- This post contains affiliate links. Read more here.
It might surprise you, but dogs have hair and fur, and when it’s not sitting on your dog looking pretty, it sheds and create a big, hairy mess. Especially when it gets warmer, many breeds will start to release layers of their coats, leaving behind for you a giant fur ball present!
Your furniture, your clothes, your rugs, and, yes, your car, where you shepherd your pal to and fro their favorite dog park, will get their own layer of fur if you aren’t careful. Fortunately, there are myriad ways of getting dog hair out of the car. Let’s explore some of them!
The first, most obvious, but most inconvenient, way of getting rid of dog hair in your car is with a vacuum. You can use a smaller handheld like one of those Dirt Devils or the Shark Rocket Corded Vacuum, which we rated as the Best Handheld in our massive smackdown that pitted it against the Bissell Pet Hair Eraser.
Any of these can help get dog hair out of the car, but the major downside, of course, is that you need a plug nearby to use it. A cordless dust buster such as The Black and Decker Slim Nozzle Hand Vac will solve that problem; depending on how much hair we are talking about exactly. Probably not the best tool for an all-out assault on dog hair everywhere in the car, but something to consider for the smaller jobs, and hard to reach places in your car.
Don’t forget that most car washes have industrial-strength vacuum cleaners available for you to pay to use, or that employees will use as part of a professional car wash service.
The ingeniously named device (gadget, doodad, I am not sure what you would call this invention) is made of 90% foamed recycled glass, “the same stuff you put in your curbside recycling box,” its makers say.
It looks just like a balled-up, gray wad of trash, but it is apparently it gets dog hair out of the car like a miracle worker. (The tag line is literally, “It’s Not Pretty, But It Works!”)
They claim that it does a better job than a vacuum. Upsides: no batteries or cords or anything else needed, just your arm strength and you shall see swift removal of hair.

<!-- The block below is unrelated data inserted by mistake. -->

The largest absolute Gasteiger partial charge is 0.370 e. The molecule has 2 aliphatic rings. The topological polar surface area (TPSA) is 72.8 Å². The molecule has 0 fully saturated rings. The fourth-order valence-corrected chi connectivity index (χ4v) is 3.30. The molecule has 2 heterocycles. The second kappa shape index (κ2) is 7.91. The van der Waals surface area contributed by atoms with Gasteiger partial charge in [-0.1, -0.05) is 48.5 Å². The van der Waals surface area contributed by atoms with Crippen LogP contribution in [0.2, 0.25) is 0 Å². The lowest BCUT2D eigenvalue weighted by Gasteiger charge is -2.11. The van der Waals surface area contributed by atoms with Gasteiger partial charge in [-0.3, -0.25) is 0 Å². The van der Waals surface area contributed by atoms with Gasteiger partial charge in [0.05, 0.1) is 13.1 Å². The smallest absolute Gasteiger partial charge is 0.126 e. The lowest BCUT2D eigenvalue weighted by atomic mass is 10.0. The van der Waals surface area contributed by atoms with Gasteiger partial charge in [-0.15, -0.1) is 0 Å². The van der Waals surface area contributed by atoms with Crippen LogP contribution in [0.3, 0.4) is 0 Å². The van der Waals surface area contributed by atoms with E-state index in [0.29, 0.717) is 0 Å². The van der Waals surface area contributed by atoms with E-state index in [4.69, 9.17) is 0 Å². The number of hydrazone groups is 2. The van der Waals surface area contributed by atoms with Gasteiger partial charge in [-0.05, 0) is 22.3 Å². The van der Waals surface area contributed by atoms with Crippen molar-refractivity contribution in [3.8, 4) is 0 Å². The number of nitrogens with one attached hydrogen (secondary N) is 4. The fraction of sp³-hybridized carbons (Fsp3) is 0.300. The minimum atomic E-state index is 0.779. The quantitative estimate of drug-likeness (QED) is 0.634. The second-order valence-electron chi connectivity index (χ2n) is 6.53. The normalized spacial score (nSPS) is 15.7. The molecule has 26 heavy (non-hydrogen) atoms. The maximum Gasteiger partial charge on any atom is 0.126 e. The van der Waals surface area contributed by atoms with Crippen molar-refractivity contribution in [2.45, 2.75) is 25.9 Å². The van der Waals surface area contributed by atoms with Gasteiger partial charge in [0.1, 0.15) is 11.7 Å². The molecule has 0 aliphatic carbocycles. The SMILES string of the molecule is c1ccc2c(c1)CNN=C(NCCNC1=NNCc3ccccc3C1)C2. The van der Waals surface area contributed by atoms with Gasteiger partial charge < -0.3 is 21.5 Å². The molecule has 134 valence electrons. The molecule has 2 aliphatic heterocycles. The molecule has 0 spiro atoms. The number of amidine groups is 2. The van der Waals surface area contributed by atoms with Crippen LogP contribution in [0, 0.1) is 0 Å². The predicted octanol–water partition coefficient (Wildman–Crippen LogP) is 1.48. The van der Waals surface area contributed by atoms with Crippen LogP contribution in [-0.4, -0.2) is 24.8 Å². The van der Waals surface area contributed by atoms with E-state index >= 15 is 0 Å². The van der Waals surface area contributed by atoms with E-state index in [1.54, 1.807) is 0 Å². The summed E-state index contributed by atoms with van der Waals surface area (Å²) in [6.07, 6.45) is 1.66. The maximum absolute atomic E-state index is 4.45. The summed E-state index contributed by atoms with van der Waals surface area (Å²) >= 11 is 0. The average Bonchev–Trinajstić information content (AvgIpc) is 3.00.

Downsides: gets worn out after a while, won’t also suck up crumbs and other debris that come into the car from dog park visits, and can be damaging to non-fabric materials.
Detail King posted a video showing just how effective the Fur-Zoff is, especially when combined with a bottle of diluted liquid fabric softener. Watch: (it’s strangely soothing).
The Pick It Up Mitt—which you put on and rub along the fabric and collect hair—is made of 80% polyester and 20% polyamide mix which creates a friction that attracts pet hair.
Lint rollers, essentially just a roll of sticky-side-up tape, are another option for lighter fur-pick up jobs.
If all this seems too complicated, there’s always ye olde standby: duct tape. Strong, cheap, it’ll do just about anything you need in a pinch. Same idea as the lint brush—but wrapped around your hands instead of a roller. One downside is that you’ll get a little dirty while you clean up the fur.
Some people recommend using some old-fashioned household tricks to remove dog hair, including wetting a pair of rubber gloves (you know, the kind you clean the dishes with), and scraping the upholstery in the opposite direction.
Likewise, a similar methodology can be employed using a balloon which is a great conductor of static electricity. Blow one up and rub along the upholstery until hair attaches to it. It’ll be like conducting a science experiment in your car.
Another strange but true homemade remedy is using Velcro hair curlers (yes, weirdly, they still make ’em). The sticky properties apparently never wane and can be simply rolled over the upholstery to pick up the stray hairs. (You’ll have to contend later with getting the hairs out of the Velcro rollers).
One way to avoid cleaning dog hair all the time is to be proactive.
Prevent hair buildup by regularly grooming your dog and consider investing in seat covers like Barksbar’s waterproof seat covers which can be easily removed, washed, and will protect your car’s seats. Win, win.
If you live with dogs, you live with their hair, it’s a reality of #doglife we understand all too well! For more ideas and tips about how to deal with it, check out one of the articles below.